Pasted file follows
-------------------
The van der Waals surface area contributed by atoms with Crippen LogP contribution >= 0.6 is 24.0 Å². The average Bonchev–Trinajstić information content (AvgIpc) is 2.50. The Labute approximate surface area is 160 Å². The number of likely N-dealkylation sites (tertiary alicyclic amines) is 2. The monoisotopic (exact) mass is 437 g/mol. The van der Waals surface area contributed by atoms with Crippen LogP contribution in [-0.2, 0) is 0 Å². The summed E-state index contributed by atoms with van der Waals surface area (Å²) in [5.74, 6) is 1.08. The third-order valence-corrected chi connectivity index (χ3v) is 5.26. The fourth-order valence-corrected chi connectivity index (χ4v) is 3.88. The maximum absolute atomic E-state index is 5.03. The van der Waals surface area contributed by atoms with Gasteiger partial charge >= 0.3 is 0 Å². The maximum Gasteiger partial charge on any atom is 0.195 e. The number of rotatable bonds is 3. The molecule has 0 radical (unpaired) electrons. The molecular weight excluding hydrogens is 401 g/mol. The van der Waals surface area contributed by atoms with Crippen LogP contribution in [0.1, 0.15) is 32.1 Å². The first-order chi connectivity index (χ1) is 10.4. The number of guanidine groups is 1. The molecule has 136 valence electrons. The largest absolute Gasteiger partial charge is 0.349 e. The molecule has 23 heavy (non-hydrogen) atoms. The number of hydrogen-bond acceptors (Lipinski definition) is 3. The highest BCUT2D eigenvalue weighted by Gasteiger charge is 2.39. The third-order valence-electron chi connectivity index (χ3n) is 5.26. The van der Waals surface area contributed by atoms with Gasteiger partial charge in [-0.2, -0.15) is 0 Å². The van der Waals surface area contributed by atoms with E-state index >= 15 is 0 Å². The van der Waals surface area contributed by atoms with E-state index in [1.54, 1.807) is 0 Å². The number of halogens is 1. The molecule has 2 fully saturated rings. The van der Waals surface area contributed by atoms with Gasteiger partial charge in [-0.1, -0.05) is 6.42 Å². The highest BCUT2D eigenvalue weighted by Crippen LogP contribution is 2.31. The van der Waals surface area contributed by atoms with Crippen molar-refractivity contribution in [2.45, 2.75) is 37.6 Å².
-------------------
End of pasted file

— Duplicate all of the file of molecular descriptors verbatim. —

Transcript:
The van der Waals surface area contributed by atoms with Crippen LogP contribution >= 0.6 is 24.0 Å². The average Bonchev–Trinajstić information content (AvgIpc) is 2.50. The Labute approximate surface area is 160 Å². The number of likely N-dealkylation sites (tertiary alicyclic amines) is 2. The monoisotopic (exact) mass is 437 g/mol. The van der Waals surface area contributed by atoms with Crippen LogP contribution in [-0.2, 0) is 0 Å². The summed E-state index contributed by atoms with van der Waals surface area (Å²) in [5.74, 6) is 1.08. The third-order valence-corrected chi connectivity index (χ3v) is 5.26. The fourth-order valence-corrected chi connectivity index (χ4v) is 3.88. The maximum absolute atomic E-state index is 5.03. The van der Waals surface area contributed by atoms with Gasteiger partial charge >= 0.3 is 0 Å². The maximum Gasteiger partial charge on any atom is 0.195 e. The number of rotatable bonds is 3. The molecule has 0 radical (unpaired) electrons. The molecular weight excluding hydrogens is 401 g/mol. The van der Waals surface area contributed by atoms with Crippen LogP contribution in [0.1, 0.15) is 32.1 Å². The first-order chi connectivity index (χ1) is 10.4. The number of guanidine groups is 1. The molecule has 136 valence electrons. The largest absolute Gasteiger partial charge is 0.349 e. The molecule has 23 heavy (non-hydrogen) atoms. The number of hydrogen-bond acceptors (Lipinski definition) is 3. The highest BCUT2D eigenvalue weighted by Gasteiger charge is 2.39. The third-order valence-electron chi connectivity index (χ3n) is 5.26. The van der Waals surface area contributed by atoms with Gasteiger partial charge in [-0.2, -0.15) is 0 Å². The van der Waals surface area contributed by atoms with E-state index >= 15 is 0 Å². The van der Waals surface area contributed by atoms with E-state index in [1.54, 1.807) is 0 Å². The number of halogens is 1. The molecule has 2 fully saturated rings. The van der Waals surface area contributed by atoms with Gasteiger partial charge in [-0.1, -0.05) is 6.42 Å². The highest BCUT2D eigenvalue weighted by Crippen LogP contribution is 2.31. The van der Waals surface area contributed by atoms with Crippen molar-refractivity contribution in [2.45, 2.75) is 37.6 Å².